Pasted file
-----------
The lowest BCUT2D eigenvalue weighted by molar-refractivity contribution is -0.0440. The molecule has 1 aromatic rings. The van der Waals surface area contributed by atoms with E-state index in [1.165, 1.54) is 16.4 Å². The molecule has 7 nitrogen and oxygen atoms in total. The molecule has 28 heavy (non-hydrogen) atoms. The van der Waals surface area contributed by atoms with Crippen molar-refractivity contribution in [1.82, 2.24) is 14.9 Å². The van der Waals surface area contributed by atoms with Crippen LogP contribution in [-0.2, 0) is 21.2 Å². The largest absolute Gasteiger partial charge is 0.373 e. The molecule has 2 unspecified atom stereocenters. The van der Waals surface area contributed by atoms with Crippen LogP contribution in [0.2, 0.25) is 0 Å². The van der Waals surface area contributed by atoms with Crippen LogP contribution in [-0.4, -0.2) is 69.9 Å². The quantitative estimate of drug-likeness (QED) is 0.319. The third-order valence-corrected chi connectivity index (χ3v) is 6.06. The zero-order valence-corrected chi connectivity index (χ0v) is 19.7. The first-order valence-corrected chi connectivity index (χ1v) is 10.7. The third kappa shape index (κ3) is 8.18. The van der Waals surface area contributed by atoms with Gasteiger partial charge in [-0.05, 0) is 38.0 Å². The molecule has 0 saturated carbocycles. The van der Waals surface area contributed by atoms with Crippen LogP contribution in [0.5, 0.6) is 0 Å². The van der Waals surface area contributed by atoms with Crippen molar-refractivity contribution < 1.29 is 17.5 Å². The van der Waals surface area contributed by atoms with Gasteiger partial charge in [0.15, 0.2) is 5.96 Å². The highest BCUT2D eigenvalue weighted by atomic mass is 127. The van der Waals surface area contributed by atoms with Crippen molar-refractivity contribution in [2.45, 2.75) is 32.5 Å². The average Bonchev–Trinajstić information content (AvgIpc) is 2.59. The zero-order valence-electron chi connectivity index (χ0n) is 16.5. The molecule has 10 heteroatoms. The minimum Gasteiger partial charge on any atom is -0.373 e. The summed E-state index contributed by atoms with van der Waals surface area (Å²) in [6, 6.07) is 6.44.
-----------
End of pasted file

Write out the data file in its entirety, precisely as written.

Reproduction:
The lowest BCUT2D eigenvalue weighted by molar-refractivity contribution is -0.0440. The molecule has 1 aromatic rings. The van der Waals surface area contributed by atoms with E-state index in [1.165, 1.54) is 16.4 Å². The molecule has 7 nitrogen and oxygen atoms in total. The molecule has 28 heavy (non-hydrogen) atoms. The van der Waals surface area contributed by atoms with Crippen molar-refractivity contribution in [1.82, 2.24) is 14.9 Å². The van der Waals surface area contributed by atoms with Crippen LogP contribution in [-0.2, 0) is 21.2 Å². The largest absolute Gasteiger partial charge is 0.373 e. The molecule has 2 unspecified atom stereocenters. The van der Waals surface area contributed by atoms with Crippen LogP contribution in [0.2, 0.25) is 0 Å². The van der Waals surface area contributed by atoms with Crippen LogP contribution in [-0.4, -0.2) is 69.9 Å². The quantitative estimate of drug-likeness (QED) is 0.319. The third-order valence-corrected chi connectivity index (χ3v) is 6.06. The zero-order valence-corrected chi connectivity index (χ0v) is 19.7. The first-order valence-corrected chi connectivity index (χ1v) is 10.7. The third kappa shape index (κ3) is 8.18. The van der Waals surface area contributed by atoms with Gasteiger partial charge in [-0.05, 0) is 38.0 Å². The molecule has 0 saturated carbocycles. The van der Waals surface area contributed by atoms with Crippen LogP contribution in [0.5, 0.6) is 0 Å². The van der Waals surface area contributed by atoms with Crippen molar-refractivity contribution < 1.29 is 17.5 Å². The van der Waals surface area contributed by atoms with Gasteiger partial charge in [0.15, 0.2) is 5.96 Å². The highest BCUT2D eigenvalue weighted by atomic mass is 127. The van der Waals surface area contributed by atoms with Crippen molar-refractivity contribution in [2.45, 2.75) is 32.5 Å². The average Bonchev–Trinajstić information content (AvgIpc) is 2.59. The zero-order valence-electron chi connectivity index (χ0n) is 16.5. The molecule has 10 heteroatoms. The minimum Gasteiger partial charge on any atom is -0.373 e. The summed E-state index contributed by atoms with van der Waals surface area (Å²) in [6, 6.07) is 6.44.